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Vitamin D Deficiency

Vitamin D Deficiency - patient information

You have been found to be somewhat lacking in the essential Vitamin D. Initial treatment if necessary is described below.

What does Vitamin D do?

Vitamin D has a number of important functions. For example it helps regulate the amount of calcium and phosphate in the body, and calcium and phosphate are needed to help keep bones and teeth healthy.

Moderate to Severe Deficiency ( level < 25 nmol/l )

You will have been given a prescription as treatment of your deficiency with high dose vitamin D tablets called

Dekristol® (cholecalciferol) capsules 20,000 international units per capsule. Take 3 tablets once per week for 12 weeks. This will replace your deficiency.

Further blood test: If you are severely deficient then

towards the end of this 12 week period please book to have a follow up blood test as it is important that we check your calcium levels. Vitamin D levels will not be checked as it can take up to 6 months for levels to rise following supplementation and therefore the laboratory will allow a repeat after a minimum of 6 months.

You should then continue to take Cholecalciferol Tabs (the specific form of Vitamin D required)

as a supplement . Take 2 x1000 international units per day for another 9 months as a dietary supplement. You can buy this over the counter in most pharmacists and health food stores and we will not provide it on prescription as it is defined as a ‘supplement’.

We recommend Lamberts Vitamin D3 tablets 1000units but there are many others.

Mild Insufficiency

- treat for 12 weeks ( level 25 - 50 nmol/l )

This normally improves with oral supplementation of 2,000units of Cholecalciferol

taken every day for 12 weeks . You can buy this over the counter in most pharmacists and health food stores and we do not provide it on prescription. This is because there is no robust evidence supporting its use and the NHS therefore considers it to be a ‘supplement’.

We recommend Lamberts Vit D3 tablets 1000 units but there are many others nowadays.

There is no need for any follow up blood test and we will not normally offer this

Supplementation therapy ( or when level > 50 nmol/l)

If you were severely deficient we do advise that after the first year’s treatment

you continue to take 1000 units daily in the longer term as a dietary supplement. Possibly even lifelong.

Most people with milder deficiency do not need ongoing supplementation after 12 weeks replacement. However if you wish to continue you can continue to take 1000 units daily in the long term but you must purchase this without a prescription.

Supplementation therapy with vitamin D must be bought at the pharmacy –

we do not provide it on prescription as this is not recommended by NHS Surrey..

See the next page regarding natural sources of Vitamin D.

The main message here is SUNLIGHT

Natural Sources of Vitamin D


We get most of our vitamin D from sunlight on our skin.

This is because the vitamin forms under the skin in reaction to sunlight. During summer two or three exposures (of at least the face and arms without sunscreen and not behind glass) of 20 to 30 minutes each week, between 10am and 3pm, should provide adequate amounts of vitamin D. Older people and those of non‐white ethnicity will have higher requirements. Due to the latitude in the UK, from October to April sun exposure is not adequate for sufficient synthesis of vitamin D.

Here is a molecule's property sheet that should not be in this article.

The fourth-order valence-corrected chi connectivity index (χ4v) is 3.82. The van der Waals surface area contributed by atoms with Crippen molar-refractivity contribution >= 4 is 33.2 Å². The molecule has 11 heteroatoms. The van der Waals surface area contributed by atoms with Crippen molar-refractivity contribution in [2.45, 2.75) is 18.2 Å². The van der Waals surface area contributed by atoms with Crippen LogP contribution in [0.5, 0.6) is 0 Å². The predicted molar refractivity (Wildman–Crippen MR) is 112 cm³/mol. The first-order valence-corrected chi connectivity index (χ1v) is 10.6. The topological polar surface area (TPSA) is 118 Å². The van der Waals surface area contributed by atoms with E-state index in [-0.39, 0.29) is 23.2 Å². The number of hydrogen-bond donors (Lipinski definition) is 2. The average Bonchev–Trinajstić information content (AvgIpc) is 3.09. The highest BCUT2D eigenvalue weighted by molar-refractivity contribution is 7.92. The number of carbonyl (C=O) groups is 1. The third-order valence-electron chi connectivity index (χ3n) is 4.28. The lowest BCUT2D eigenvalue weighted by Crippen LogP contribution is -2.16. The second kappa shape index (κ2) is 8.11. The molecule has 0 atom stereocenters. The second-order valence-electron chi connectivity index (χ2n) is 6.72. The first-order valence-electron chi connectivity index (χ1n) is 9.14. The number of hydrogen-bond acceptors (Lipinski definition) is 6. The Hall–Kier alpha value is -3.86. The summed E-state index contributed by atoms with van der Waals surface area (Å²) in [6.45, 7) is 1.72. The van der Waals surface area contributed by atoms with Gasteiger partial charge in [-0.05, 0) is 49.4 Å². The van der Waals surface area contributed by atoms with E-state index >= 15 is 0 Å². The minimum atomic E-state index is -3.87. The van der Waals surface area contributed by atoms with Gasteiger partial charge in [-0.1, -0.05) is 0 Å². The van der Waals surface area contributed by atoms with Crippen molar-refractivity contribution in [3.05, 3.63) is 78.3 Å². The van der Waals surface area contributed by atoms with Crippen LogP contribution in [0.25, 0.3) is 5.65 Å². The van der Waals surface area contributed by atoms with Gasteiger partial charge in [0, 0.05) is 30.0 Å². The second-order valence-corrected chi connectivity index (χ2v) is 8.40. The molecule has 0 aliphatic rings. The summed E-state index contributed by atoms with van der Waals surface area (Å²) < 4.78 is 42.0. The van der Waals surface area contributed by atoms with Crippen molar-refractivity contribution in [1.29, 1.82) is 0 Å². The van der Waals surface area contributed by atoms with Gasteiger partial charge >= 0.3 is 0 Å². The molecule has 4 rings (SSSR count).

Dietary Sources

Vitamin D is found in a small number of foods.

Good food sources are oily fish and eggs . Other food sources include fortified foods such as margarine, breakfast cereals and powdered milk. Liver and liver products are also good sources of vitamin D, but they are also a rich source of vitamin A which can be toxic if too much is eaten. Consequently you shouldn’t eat liver on average more than once per week. Liver should be avoided entirely in pregnancy.

How much do I need?

Vitamin D is a fat-soluble vitamin. This means you don't need it every day because any of the vitamins your body doesn't need immediately is stored for future use. Most people should be able to get all the vitamin D they need from their diet and by getting a little sun.

Unfortunately though many people are mildly deficient of Vitamin D

The present recommended daily intake for recommended groups** is 25 micrograms

(0.025 mg) of vitamin D each day, which is the same as 1000 international units.

**Recommended Groups:

The over 65s, or those at risk – eg the housebound, pregnant and breastfeeding women and those who always dress ‘extensively covered’.

However if you have had any degree of deficiency in the past we recommend 1000 international unit as a long term dietary supplement.

However you will have to buy this as we can only prescribe Vitamin D for replacement of deficiency not on-going supplementation.


International Units(IU) per serving

Pure Cod liver oil

, 1 Tablespoon (Note: most refined cod liver oils today have the vitamin D removed! Check your label to be certain.)



, cooked, 3½ ounces



, cooked, 3½ ounces


Tuna fish

, canned in oil, 3 ounces


Sardines, canned in oil

, drained, 1¾ ounces


Milk, nonfat, reduced fat, and whole, vitamin D fortified, 1 cup


Margarine, fortified, 1 Tablespoon


Pudding, prepared from mix and made with vitamin D fortified milk, ½ cup


Ready-to-eat cereals fortified with 10% of the DV for vitamin D, ¾ cup to 1 cup servings (servings vary according to the brand)


Egg, 1 whole (vitamin D is found in egg yolk)


Liver, beef, cooked, 3½ ounces


Cheese, Swiss, 1 ounce


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